Monthly Archives: September 2005

Transitway Six

Thumbnail: Transitway

On days like this, it’s better to wear light clothing, and throw on a hooded windbreaker. The rain outside is just a drizzle, so it’s comfortably cool. Pay no attention to the hydraulic hiss of the windshield wipers, or you won’t be able to help hearing them through the quiet parts of every song. Window seats are prime. There are fewer distractions from people walking down the aisle.

The 95 goes from one end of the city to the other, straight through the heart of Ottawa. Every stop is a memory. Old haunts. Past lives.

Here was your first apartment. Sometimes you’d find Christie waiting for you here on the benches between classes. How long ago those days seem, how immature and relatively innocent. The next two stops are on the edge of the university campus, four years of scattered truancy. Two stops later is where you use to buy a medium caramel corretto every morning after an exhausting night with Louise. Your old government office is another two on. The concrete building looks so foreign now, and you wonder if the same people are still inside. Another few stops is your last apartment, before buying the house, the end of bus rides home every day.

Music never meant so much.

You pass by construction sites, finished buildings, see the evolution of the city.

Every stop can be traced to a different point, a different girlfriend, a different path in your life.

Six years of experience, six years of shifting, ever-changing anima.

Six years passed.

Six years lived.

Six years grown.

Awakening: The Reborn Dreamer

I wake up every day looking at Death, and you know what? He ain’t half bad.

—Doc Holliday, Wyatt Earp

Its not until you lose everything that you are free to do anything.

—Tyler Durden, Fight Club

I used to take pride in the fact that I felt like I could die satisfied any day. I was at a place in my life where I couldn’t ask for more, and there was a tremendous sense of overall satisfaction. I had everything that I deserved. After that, all I had left to experience, every fall morning caught or tear shed, was a bonus. Of course, the closest I had ever come to death was a minor case of pneumothorax, which I imagine is as fatal as pinching one’s skin between two Lego pieces while building the Death Star, so this feeling was never actually put to the test. I’m sure I’d feel differently if I ever came frighteningly close to the end of my life, although just how much remains a mystery.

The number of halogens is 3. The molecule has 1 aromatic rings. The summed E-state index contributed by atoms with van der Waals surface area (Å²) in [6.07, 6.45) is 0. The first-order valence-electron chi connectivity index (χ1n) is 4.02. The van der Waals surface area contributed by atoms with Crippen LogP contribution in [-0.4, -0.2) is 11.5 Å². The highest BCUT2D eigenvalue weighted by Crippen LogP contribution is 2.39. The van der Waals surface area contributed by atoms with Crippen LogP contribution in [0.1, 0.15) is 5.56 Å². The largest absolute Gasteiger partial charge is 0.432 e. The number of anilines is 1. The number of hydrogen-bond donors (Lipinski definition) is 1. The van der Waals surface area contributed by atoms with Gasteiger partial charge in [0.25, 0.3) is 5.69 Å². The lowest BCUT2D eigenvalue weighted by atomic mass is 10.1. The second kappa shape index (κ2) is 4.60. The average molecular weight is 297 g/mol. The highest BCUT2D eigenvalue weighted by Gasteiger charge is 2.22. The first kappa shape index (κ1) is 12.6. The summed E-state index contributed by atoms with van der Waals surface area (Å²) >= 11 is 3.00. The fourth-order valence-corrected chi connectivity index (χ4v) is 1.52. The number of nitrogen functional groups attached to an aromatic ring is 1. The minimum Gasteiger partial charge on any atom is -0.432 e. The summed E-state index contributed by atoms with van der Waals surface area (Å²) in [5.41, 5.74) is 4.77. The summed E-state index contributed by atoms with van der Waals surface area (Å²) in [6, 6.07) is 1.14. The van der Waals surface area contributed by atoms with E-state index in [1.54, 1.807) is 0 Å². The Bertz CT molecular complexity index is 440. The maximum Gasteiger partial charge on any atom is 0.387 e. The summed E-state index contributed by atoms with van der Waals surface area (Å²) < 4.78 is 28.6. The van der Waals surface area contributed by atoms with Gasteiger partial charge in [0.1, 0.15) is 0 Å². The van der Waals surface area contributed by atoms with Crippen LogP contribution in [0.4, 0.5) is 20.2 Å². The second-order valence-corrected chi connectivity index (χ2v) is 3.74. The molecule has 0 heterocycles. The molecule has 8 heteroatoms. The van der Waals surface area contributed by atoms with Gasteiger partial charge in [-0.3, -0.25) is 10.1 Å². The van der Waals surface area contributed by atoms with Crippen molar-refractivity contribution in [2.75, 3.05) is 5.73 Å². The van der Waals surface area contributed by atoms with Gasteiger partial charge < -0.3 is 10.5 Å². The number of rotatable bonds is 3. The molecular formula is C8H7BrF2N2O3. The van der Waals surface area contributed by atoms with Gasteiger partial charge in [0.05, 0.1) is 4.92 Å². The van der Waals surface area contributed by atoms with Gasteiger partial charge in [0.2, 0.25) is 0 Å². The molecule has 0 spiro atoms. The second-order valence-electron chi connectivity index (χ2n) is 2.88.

Perhaps this grew from a cogent sense of frailty, perpetuated by all the stories of freak accidents echoed throughout the media. The student who impaled his heart on a number 2 pencil while trying to catch a football in the middle of class. The general who drowned in a pool of his own blood from a nosebleed on his wedding night. Even the president of the United States almost choked to death on a pretzel. To distance myself was the only way I could deal with it.

The problem, I’ve only recently discovered, was that this left me alienated and unattached. I have no dreams, nothing to live for. Not even a goal to work towards. During high-school, the goal was to get into a university. After university, the goal was to get a fulfilling job. After the job was the house. Now that I own a house, it feels like the rest of my life has been laid out in front of me. No risks, no surprises. I appreciate everything that I’ve been given, but it feels like it’s been a little too easy. Even my most significant goal was rather suddenly accomplished this year. As Logan Pearsall Smith once wrote in his book Afterthoughts, “How many of our daydreams would darken into nightmares if there seemed any danger of their coming true!”. A simultaneous fulfillment and dissatisfaction.